I Love Mobile Home Parks, Seriously!

I love mobile home parks because they are great investments!  This is the first of a 2-part blog that outlines the pros and cons of investing in mobile home parks (MHPs), which are a unique type of income producing property (IncP.)  In the next blog, I’ll walk us through an evaluation of a MHP currently on the market to assess its merits as a potential investment for one of our partnerships.  Without further delay, here’s what I consider the primary qualitative or soft reasons for investing in mobile home parks.

  • Strong Demand for Affordable Housing – Although there are many “five-star”/ lifestyle manufactured housing communities, the vast majority of MHPs provide affordable housing to their residents.  The demand for affordable housing exceeds supply and this trend will accelerate over the next 20 years with 10,000 baby boomers retiring every day.
  • Limited Supply – The supply of mobile home parks is limited and most municipalities want to keep it that way!  In fact, the number of parks is shrinking each year as they are bulldozed to build freeways, business parks and Wal-Marts.
  • No Toilets to Fix – If an investor rents just the spaces and stays out of the home rental business (which is what I recommend,) the tenant is responsible for maintaining their own home.  This means no late night phone calls about toilets, heaters, leaks, etc…
  • Tenants for Life, Low Turnover – A mobile home, once delivered and setup with skirting and utility attachments, is likely to stay put for a long time.  Mobile homes are difficult and expensive to move (especially true for the multi-section homes.)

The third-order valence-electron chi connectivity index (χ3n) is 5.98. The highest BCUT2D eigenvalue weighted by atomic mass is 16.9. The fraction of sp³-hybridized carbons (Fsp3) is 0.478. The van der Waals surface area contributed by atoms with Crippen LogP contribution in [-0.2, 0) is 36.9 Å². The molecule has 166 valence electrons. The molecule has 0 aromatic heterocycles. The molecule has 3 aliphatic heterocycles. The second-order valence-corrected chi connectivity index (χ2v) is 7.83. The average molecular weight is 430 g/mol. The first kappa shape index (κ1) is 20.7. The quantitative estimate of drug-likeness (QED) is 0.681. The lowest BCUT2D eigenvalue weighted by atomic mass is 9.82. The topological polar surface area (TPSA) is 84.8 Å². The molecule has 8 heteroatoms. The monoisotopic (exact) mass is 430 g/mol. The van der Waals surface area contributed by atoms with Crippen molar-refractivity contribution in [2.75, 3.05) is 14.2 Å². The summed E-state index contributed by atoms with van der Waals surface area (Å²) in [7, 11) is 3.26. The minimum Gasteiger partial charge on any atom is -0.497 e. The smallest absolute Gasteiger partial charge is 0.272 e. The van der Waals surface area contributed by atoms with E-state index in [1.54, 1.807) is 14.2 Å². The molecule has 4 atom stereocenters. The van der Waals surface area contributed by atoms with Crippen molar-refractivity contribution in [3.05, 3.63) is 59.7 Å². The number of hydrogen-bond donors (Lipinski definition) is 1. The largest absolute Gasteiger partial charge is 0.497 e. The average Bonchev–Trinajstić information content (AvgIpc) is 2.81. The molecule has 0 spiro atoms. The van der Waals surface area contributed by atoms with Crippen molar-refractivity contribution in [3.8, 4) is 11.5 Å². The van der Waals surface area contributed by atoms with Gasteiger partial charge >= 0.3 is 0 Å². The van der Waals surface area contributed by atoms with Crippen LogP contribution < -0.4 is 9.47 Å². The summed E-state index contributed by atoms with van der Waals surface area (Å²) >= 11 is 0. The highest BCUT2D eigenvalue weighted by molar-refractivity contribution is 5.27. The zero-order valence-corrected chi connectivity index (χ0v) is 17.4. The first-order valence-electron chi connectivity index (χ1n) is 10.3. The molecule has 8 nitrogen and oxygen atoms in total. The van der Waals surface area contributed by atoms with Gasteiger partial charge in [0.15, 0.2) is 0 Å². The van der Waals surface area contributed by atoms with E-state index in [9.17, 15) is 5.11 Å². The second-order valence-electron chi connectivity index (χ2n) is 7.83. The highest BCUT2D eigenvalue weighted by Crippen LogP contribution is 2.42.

• Favorable Tax Provisions – Depreciation rates for structures is 27.5 years and land improvements is much more favorable at just 15 years.  Assuming an investor only rents spaces (does not own and rent homes,) most of the purchase price of a MHP can be depreciated as land improvements providing a tremendous tax benefit.
  • Available Financing – Banks and other lenders have discovered mobile home parks are a very stable and low risk asset class.  30 year, non-recourse financing at very competitive rates is available for good properties in good locations that have been well-managed and maintained.
  • Mom & Pop Business – Small partnerships and individual investors (folks like you and I) own 50% or more of the 38,000 MHPs in the US.  There are many benefits to owning a small business, both financial (write-offs) and personal (flexible schedule, part-time employment in retirement, etc…)

Like all types of IncP, there are downsides and most can be mitigated with well-defined and implemented investment and property management plans:

  • Aging Infrastructure – Many MHPs were built in the 50’s and 60’s and their gas, water and electrical systems are failing and the repairs will be expensive.  Adequate funding of reserves (at the time of purchase and each year thereafter) will be required to minimize the effects of this expense on the return on investment.
  • Obsolescence – Many of the older MHPs are converted “trailer courts” located in remote areas where a highway has been bypassed by a freeway.  Turnover and vacancy will be perpetual problems for which there may be no solution.
  • Limited Financing for Homes – Bank financing for the mobile homes (not the MHP) can be difficult if not impossible to obtain.  This makes filling spaces a challenge for park owners who lack the resources or inclination to buy homes, sell and carry notes for their new residents.